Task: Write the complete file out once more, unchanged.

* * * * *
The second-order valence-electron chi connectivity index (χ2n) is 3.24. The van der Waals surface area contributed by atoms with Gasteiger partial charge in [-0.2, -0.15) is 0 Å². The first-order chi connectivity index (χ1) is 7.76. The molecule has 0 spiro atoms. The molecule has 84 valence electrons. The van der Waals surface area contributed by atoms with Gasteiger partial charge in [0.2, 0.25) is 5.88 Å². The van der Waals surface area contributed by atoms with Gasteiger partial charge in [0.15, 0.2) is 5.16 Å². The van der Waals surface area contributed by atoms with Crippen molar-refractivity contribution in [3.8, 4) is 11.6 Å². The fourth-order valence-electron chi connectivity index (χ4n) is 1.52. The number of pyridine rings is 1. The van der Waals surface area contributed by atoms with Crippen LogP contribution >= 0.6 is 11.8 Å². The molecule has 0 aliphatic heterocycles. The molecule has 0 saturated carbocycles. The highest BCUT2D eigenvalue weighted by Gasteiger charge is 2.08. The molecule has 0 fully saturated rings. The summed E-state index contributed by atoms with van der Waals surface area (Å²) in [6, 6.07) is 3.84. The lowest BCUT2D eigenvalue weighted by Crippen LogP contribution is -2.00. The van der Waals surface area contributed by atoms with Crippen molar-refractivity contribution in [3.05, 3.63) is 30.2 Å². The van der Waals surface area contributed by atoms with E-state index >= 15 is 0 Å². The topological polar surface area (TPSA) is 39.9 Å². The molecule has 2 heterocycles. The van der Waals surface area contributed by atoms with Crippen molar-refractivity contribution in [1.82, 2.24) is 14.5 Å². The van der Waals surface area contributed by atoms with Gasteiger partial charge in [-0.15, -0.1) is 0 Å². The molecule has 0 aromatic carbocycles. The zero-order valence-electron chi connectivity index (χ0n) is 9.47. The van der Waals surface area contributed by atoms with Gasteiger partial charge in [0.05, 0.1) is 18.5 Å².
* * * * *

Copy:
The second-order valence-electron chi connectivity index (χ2n) is 3.24. The van der Waals surface area contributed by atoms with Gasteiger partial charge in [-0.2, -0.15) is 0 Å². The first-order chi connectivity index (χ1) is 7.76. The molecule has 0 spiro atoms. The molecule has 84 valence electrons. The van der Waals surface area contributed by atoms with Gasteiger partial charge in [0.2, 0.25) is 5.88 Å². The van der Waals surface area contributed by atoms with Gasteiger partial charge in [0.15, 0.2) is 5.16 Å². The van der Waals surface area contributed by atoms with Crippen molar-refractivity contribution in [3.8, 4) is 11.6 Å². The fourth-order valence-electron chi connectivity index (χ4n) is 1.52. The number of pyridine rings is 1. The van der Waals surface area contributed by atoms with Crippen LogP contribution >= 0.6 is 11.8 Å². The molecule has 0 aliphatic heterocycles. The molecule has 0 saturated carbocycles. The highest BCUT2D eigenvalue weighted by Gasteiger charge is 2.08. The molecule has 0 fully saturated rings. The summed E-state index contributed by atoms with van der Waals surface area (Å²) in [6, 6.07) is 3.84. The lowest BCUT2D eigenvalue weighted by Crippen LogP contribution is -2.00. The van der Waals surface area contributed by atoms with Crippen molar-refractivity contribution in [3.05, 3.63) is 30.2 Å². The van der Waals surface area contributed by atoms with E-state index >= 15 is 0 Å². The topological polar surface area (TPSA) is 39.9 Å². The molecule has 2 heterocycles. The van der Waals surface area contributed by atoms with Crippen molar-refractivity contribution in [1.82, 2.24) is 14.5 Å². The van der Waals surface area contributed by atoms with Gasteiger partial charge in [-0.15, -0.1) is 0 Å². The molecule has 0 aromatic carbocycles. The zero-order valence-electron chi connectivity index (χ0n) is 9.47. The van der Waals surface area contributed by atoms with Gasteiger partial charge in [0.05, 0.1) is 18.5 Å².